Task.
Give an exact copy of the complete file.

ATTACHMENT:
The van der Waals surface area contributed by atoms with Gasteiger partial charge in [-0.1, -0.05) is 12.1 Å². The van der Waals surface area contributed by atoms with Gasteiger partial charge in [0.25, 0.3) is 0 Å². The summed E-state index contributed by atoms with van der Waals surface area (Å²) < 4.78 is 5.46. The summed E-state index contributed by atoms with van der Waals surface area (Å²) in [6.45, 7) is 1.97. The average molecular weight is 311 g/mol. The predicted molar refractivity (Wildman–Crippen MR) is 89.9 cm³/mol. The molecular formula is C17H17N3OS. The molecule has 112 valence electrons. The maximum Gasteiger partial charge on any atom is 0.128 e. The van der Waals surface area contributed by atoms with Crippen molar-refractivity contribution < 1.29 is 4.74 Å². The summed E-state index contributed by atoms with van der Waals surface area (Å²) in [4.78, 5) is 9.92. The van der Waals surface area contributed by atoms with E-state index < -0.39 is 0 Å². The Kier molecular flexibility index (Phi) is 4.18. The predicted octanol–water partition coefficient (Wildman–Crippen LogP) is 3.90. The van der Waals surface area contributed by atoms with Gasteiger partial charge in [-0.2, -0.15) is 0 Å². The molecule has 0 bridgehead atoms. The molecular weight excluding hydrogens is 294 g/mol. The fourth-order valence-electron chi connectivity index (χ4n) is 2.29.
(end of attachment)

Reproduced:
The van der Waals surface area contributed by atoms with Gasteiger partial charge in [-0.1, -0.05) is 12.1 Å². The van der Waals surface area contributed by atoms with Gasteiger partial charge in [0.25, 0.3) is 0 Å². The summed E-state index contributed by atoms with van der Waals surface area (Å²) < 4.78 is 5.46. The summed E-state index contributed by atoms with van der Waals surface area (Å²) in [6.45, 7) is 1.97. The average molecular weight is 311 g/mol. The predicted molar refractivity (Wildman–Crippen MR) is 89.9 cm³/mol. The molecular formula is C17H17N3OS. The molecule has 112 valence electrons. The maximum Gasteiger partial charge on any atom is 0.128 e. The van der Waals surface area contributed by atoms with Crippen molar-refractivity contribution < 1.29 is 4.74 Å². The summed E-state index contributed by atoms with van der Waals surface area (Å²) in [4.78, 5) is 9.92. The van der Waals surface area contributed by atoms with E-state index < -0.39 is 0 Å². The Kier molecular flexibility index (Phi) is 4.18. The predicted octanol–water partition coefficient (Wildman–Crippen LogP) is 3.90. The van der Waals surface area contributed by atoms with Gasteiger partial charge in [-0.2, -0.15) is 0 Å². The molecule has 0 bridgehead atoms. The molecular weight excluding hydrogens is 294 g/mol. The fourth-order valence-electron chi connectivity index (χ4n) is 2.29.